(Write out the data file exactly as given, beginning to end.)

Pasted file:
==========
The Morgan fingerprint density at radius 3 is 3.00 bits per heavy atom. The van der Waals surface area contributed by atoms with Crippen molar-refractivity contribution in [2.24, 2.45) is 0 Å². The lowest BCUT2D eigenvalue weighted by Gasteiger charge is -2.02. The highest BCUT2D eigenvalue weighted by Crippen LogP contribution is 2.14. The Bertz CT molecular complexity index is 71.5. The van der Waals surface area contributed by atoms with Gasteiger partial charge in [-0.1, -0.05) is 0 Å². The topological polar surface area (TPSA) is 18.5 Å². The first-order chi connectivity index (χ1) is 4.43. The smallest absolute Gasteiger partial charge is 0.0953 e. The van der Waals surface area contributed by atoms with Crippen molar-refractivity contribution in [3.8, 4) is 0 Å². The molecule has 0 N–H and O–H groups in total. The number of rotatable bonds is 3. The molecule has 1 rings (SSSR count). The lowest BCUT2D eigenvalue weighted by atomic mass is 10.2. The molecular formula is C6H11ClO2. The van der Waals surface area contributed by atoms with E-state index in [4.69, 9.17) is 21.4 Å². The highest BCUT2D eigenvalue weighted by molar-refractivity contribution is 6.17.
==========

The Morgan fingerprint density at radius 3 is 3.00 bits per heavy atom. The van der Waals surface area contributed by atoms with Crippen molar-refractivity contribution in [2.24, 2.45) is 0 Å². The lowest BCUT2D eigenvalue weighted by Gasteiger charge is -2.02. The highest BCUT2D eigenvalue weighted by Crippen LogP contribution is 2.14. The Bertz CT molecular complexity index is 71.5. The van der Waals surface area contributed by atoms with Gasteiger partial charge in [-0.1, -0.05) is 0 Å². The topological polar surface area (TPSA) is 18.5 Å². The first-order chi connectivity index (χ1) is 4.43. The smallest absolute Gasteiger partial charge is 0.0953 e. The van der Waals surface area contributed by atoms with Crippen molar-refractivity contribution in [3.8, 4) is 0 Å². The molecule has 0 N–H and O–H groups in total. The number of rotatable bonds is 3. The molecule has 1 rings (SSSR count). The lowest BCUT2D eigenvalue weighted by atomic mass is 10.2. The molecular formula is C6H11ClO2. The van der Waals surface area contributed by atoms with E-state index in [4.69, 9.17) is 21.4 Å². The highest BCUT2D eigenvalue weighted by molar-refractivity contribution is 6.17.